Scandal turns fan’s Louisville basketball world upside down

When I was a child, we played a silly game called fruit basket turnover.   These last few weeks, I have felt as if I have been in a fruit basket,  turning topsy turvy.  My emotions about “SkankGate” are all jumbled.

At first, I was stunned with the news reports.  Shocked.   Thrown back against the wall.

Mystified.  How could this have happened?

Barbara Springer wonders what hit the program.
Barbara Springer among many UofL fans reeling.

Angry.  How could this be truthful?

Disgusted.  Wall-to-wall media coverage, conclusions reached prematurely.   Guilty until proven innocent.

Betrayed.   By her.   By Andre McGee, maybe.  By players we cared about.

Aggravated.  By media attention spotlighting a brazen, money hungry  prostitute.

Outraged.  By a mother who puts her children in harm’s way.  And brags about it.

Sad.  That a whole student body, a fandom,  and a city itself are smeared by her outrageous  story.

Skeptical.  If the scenarios in the book are true,  is  UofL  the only school where this happens?

Curious.  How could this go on for several years with not one “leak” on any social media?

Embarrassed.  By some fans calling for Coach Pitino to resign or be fired; some  threatening to no longer wear their red and black.

Ashamed.   Of those “fans”  for rushing to judgment.

Frustrated.  The investigation process will drag on a long, long time.

Impatient.   For answers.  For rebuttals.  For explanations.

Encouraged.  That there is at least one local sportswriter (Eric Crawford) in the mainstream media who tries to be objective and thorough.

Charmed.  By two teammates who brave a media storm to answer questions about a scandal of which they had no part.  And their honesty and good humor.

Hopeful. The season still can be a success.  And fun.  And even laudatory.

But  mostly  tired.   Of the whole mess.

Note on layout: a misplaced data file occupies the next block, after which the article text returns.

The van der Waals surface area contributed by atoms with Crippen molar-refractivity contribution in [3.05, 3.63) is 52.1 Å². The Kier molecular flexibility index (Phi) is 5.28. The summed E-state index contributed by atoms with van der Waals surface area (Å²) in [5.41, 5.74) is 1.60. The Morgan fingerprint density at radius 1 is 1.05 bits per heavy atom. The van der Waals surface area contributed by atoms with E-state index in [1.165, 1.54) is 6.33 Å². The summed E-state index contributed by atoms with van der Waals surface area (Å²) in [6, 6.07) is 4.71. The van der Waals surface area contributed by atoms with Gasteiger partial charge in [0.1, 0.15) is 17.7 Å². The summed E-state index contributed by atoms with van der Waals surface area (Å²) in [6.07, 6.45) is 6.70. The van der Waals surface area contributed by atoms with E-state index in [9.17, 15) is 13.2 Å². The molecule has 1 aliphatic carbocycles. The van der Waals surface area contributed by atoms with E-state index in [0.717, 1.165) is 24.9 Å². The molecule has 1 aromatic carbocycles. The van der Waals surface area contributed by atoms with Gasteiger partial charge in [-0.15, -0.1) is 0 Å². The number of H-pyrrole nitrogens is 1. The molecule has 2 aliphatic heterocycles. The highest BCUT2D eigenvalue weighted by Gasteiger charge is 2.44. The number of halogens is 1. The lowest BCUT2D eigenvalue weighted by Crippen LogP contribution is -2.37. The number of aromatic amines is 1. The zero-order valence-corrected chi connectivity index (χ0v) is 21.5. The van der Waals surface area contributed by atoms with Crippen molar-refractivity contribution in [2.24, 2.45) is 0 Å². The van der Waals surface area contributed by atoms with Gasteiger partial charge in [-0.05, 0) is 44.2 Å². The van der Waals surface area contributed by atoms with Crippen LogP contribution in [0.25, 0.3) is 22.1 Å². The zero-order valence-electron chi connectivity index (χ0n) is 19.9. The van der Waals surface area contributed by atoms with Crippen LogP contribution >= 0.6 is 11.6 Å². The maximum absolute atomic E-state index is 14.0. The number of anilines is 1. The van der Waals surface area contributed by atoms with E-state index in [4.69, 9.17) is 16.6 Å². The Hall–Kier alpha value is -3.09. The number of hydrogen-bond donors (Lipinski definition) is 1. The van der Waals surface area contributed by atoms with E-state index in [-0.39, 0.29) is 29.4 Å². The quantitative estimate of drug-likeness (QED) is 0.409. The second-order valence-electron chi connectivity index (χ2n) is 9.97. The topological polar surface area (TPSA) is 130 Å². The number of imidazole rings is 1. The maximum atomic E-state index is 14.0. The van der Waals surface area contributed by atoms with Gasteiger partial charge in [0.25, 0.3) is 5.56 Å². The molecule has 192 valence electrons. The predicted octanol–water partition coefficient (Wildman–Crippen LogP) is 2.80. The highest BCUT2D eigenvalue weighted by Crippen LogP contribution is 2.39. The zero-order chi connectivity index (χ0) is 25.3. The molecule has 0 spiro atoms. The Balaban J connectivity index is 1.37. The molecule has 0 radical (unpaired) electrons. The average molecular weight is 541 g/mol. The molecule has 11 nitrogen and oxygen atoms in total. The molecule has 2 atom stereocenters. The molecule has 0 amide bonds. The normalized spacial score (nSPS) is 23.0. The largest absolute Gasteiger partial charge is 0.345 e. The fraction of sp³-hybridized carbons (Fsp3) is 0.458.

Wayne Blackshear passed on opportunities

Whatever, Wayne.

Wayne Blackshear telling the Chicago Tribune, “I sacrificed my game a lot at Louisville for team success. I tried to fit in too much. I really couldn’t show what I could do.”

Blackshear averaged 31.4 minutes per game for the University of Louisville, plenty of time to show what he could do.

Wayne Blackshear
Wayne Blackshear

Coach Rick Pitino made him a captain before the season began, indicating that Blackshear had finally put in the work over the summer to move to the next level, become a team leader, more assertive on the court. Pitino taking issue with fans at times when Blackshear failed to live up to their expectations.

But Pitino also was among Blackshear’s most severe critics, saying after 2013-14 season: “The only player I’ve had in the past four years that hasn’t had substantial improvement is Wayne Blackshear. We’ve got to turn over a whole new leaf. For his own sake, he’s got to wake up and understand that the world will pass him by if he doesn’t live in that gym.”

Blackshear finally got the message, showing up at the gym during the summer months, Pitino proclaiming, “He’s been working twice a day, every single day, since school ended. He’s the biggest surprise and the biggest change.” Before the 2014-15 season began, Pitino named the soft-spoken Blackshear one of the team’s co-captains, hoping that would further motivate him.

But halfway through the season, Blackshear was as inconsistent as ever, hit and miss, a player with an NBA body and NBA skills playing with a passion that seemed to come and go. He would seem to make a breakthrough, only to regress the next game, disappearing for long periods at a time.

The low point came during a 69-59 loss to Syracuse in February when Blackshear fouled out in 19 minutes, with zero points, zero assists, one rebound, zero steals and two turnovers. The high point may have been his final game, a 76-70 loss to Michigan State in the NCAA Regional final.  He scored 28 points, playing through sickness at half time and a bloody nose during much of the second half.

Probably the best game of his career, saving his best for the end. Had Blackshear played with the same passion throughout his career, he may have played himself into a high draft pick. Pitino gave him every opportunity to do that, encouraging him to be more aggressive, wanting him to take advantage of his abilities.

When push came to shove, however, the burden was usually on Montrezl Harrell, Terry Rozier or Chris Jones (before he left the team). Wayne, maybe. Some of the time.

As Eric Crawford observed about Blackshear’s comments, “They don’t jibe at all with the way things here, and they don’t serve any useful purpose for Blackshear.”

Sadly, Wayne, for whatever reason, was slow to take advantage of his opportunities at Louisville. If he didn’t show what he could do, that’s on him.

Adidas remains right choice for Louisville basketball

The latest recruiting fiasco in which a basketball recruit chooses the University of Louisville only to quickly change his mind may have some administrators and fans wondering if UofL made a mistake in renewing their apparel and shoe contract with Adidas.

Antonio Blakeney so excited and committed when he announced, only to turn a cold shoulder 11 days later.3nikevsadidas